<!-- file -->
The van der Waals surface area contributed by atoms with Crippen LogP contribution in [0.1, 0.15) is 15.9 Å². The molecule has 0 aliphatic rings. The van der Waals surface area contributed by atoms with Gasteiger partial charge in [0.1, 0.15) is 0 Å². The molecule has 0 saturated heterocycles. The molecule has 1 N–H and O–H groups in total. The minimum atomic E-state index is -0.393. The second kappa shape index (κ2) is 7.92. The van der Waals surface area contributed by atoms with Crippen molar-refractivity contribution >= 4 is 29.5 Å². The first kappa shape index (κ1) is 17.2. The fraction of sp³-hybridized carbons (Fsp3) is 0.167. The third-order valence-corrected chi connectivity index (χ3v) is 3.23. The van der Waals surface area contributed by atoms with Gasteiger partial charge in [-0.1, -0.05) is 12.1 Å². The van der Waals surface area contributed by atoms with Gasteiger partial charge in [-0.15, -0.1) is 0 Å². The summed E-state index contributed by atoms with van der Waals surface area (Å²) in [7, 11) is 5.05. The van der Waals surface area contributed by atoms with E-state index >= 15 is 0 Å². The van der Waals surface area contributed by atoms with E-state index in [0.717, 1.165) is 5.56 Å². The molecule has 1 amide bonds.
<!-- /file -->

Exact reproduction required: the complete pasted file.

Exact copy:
The van der Waals surface area contributed by atoms with Crippen LogP contribution in [0.1, 0.15) is 15.9 Å². The molecule has 0 aliphatic rings. The van der Waals surface area contributed by atoms with Gasteiger partial charge in [0.1, 0.15) is 0 Å². The molecule has 0 saturated heterocycles. The molecule has 1 N–H and O–H groups in total. The minimum atomic E-state index is -0.393. The second kappa shape index (κ2) is 7.92. The van der Waals surface area contributed by atoms with Crippen molar-refractivity contribution >= 4 is 29.5 Å². The first kappa shape index (κ1) is 17.2. The fraction of sp³-hybridized carbons (Fsp3) is 0.167. The third-order valence-corrected chi connectivity index (χ3v) is 3.23. The van der Waals surface area contributed by atoms with Gasteiger partial charge in [-0.1, -0.05) is 12.1 Å². The van der Waals surface area contributed by atoms with Gasteiger partial charge in [-0.15, -0.1) is 0 Å². The summed E-state index contributed by atoms with van der Waals surface area (Å²) in [7, 11) is 5.05. The van der Waals surface area contributed by atoms with E-state index >= 15 is 0 Å². The van der Waals surface area contributed by atoms with E-state index in [0.717, 1.165) is 5.56 Å². The molecule has 1 amide bonds.